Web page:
And that’s just one of many examples of how I’ve sought God’s will through prayer.
If you do the same thing, you’re in good company…because even Jesus prayed to know and do God’s will. In his book Prayer: Does It Make Any Difference?, Philip Yancey elaborates, “Jesus clung to prayer as to a lifeline, for it gave him both the guidance and the energy to know and do the Father’s will.”
Here’s a great example:
“Jesus went out as usual to the Mount of Olives, and his disciples followed him. On reaching the place, he said to them, ‘Pray that you will not fall into temptation.’ He withdrew about a stone’s throw beyond them, knelt down and prayed, ‘Father, if you are willing, take this cup from me; yet not my will, but yours be done.’ An angel from heaven appeared to him and strengthened him. And being in anguish, he prayed more earnestly, and his sweat was like drops of blood falling to the ground.”
In his humanness, Jesus didn’t want to face what He knew was coming. Instead of hiding or running, though, Jesus knelt before His Father and prayed — not my will, but yours.
Jesus continues to be our model for why we pray. We’ll discover later that He’s also our model for how we can pray.
The Apostle Paul, too, is a great model. He lived out his life with great faith and a lot of prayer. In fact, Paul calls all believers to pray:
“Devote yourselves to prayer, being watchful and thankful. And pray for us, too, that God may open a door for our message, so that we may proclaim the mystery of Christ, for which I am in chains. Pray that I may proclaim it clearly, as I should. Be wise in the way you act toward outsiders; make the most of every opportunity. Let your conversation be always full of grace, seasoned with salt, so that you may know how to answer everyone.” Colossians 4:2-6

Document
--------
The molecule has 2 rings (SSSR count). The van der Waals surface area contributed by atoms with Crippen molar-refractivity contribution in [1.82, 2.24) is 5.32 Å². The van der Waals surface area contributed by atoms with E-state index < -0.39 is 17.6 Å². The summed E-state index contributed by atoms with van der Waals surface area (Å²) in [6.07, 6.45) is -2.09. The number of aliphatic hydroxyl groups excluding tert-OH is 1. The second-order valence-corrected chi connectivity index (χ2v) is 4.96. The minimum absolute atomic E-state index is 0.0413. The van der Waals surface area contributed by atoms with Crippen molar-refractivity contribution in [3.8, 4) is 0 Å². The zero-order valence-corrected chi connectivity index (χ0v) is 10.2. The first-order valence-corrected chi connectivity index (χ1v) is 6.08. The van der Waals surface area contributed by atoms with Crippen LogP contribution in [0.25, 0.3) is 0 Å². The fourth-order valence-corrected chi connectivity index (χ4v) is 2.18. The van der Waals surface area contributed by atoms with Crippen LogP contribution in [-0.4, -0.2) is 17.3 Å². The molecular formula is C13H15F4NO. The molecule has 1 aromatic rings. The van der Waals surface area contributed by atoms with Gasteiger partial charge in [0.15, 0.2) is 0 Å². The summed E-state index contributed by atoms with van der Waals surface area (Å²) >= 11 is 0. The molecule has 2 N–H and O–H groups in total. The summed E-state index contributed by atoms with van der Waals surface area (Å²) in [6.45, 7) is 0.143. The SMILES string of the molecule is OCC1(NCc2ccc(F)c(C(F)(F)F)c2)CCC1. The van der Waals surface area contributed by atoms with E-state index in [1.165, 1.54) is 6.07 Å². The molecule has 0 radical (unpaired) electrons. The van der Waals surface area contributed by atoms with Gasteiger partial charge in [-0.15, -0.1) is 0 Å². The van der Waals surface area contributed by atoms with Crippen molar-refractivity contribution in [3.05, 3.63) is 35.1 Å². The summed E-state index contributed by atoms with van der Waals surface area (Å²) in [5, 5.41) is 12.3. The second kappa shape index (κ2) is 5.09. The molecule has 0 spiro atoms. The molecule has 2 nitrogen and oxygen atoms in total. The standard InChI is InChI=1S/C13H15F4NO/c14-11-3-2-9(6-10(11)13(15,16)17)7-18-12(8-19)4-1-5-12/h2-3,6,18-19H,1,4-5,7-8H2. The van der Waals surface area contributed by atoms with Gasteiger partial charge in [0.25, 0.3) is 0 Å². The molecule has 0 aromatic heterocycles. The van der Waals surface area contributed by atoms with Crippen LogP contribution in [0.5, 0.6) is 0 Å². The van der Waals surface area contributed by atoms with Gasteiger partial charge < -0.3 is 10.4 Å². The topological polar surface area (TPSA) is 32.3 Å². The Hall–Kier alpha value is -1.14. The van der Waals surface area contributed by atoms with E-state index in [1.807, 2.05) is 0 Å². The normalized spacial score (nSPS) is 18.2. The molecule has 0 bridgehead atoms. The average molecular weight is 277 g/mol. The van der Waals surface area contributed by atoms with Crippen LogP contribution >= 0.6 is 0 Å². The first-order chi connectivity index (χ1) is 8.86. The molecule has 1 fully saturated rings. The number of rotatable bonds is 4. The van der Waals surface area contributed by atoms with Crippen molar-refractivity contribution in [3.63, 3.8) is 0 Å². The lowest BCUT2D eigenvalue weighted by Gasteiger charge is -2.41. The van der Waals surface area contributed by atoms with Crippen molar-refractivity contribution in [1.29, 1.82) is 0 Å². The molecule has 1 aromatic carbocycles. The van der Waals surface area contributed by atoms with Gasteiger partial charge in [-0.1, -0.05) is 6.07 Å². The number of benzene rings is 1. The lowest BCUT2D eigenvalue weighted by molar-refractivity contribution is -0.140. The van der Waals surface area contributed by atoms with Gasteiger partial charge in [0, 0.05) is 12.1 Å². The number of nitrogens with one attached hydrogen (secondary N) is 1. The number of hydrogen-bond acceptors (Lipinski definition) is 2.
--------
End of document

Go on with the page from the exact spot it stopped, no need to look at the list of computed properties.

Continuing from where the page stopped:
Peter Grieg, in his sermon entitled “Praying 3D,” teaches that the word DEVOTE in Greek is a very strong word, meaning constant vigilance in prayer, perseverance in prayer, relentless attention to prayer.
So, Paul is telling us that prayer is something we need to prioritize and pursue — relentlessly. And it’s not just something for those who are a little mystical or who have the spiritual gift of intercession. It’s for the WHOLE church.
Are you getting any closer to grasping the depth to prayer and why we should do it? I do have one more post on the topic of Why Pray? And in it we will try to apply what we learned in our What Is Prayer post. We’ll look to J.D. Walt and Scripture for guidance and direction.
Until then, ponder what we’ve discussed over the last two posts. Why should we pray? Because…
- Jesus prayed
- Jesus told us to pray
- Jesus taught us how to pray
- The Bible demonstrates the effects of prayer
- We have the need to communicate with God
- We want to deepen our relationship with God
- We want to learn and do the will of God
- Paul called us to pray
Starting to see prayer more clearly,
One thought on “Why Pray? Part Two”
Great post Shelley! Lots of good things to ponder❤️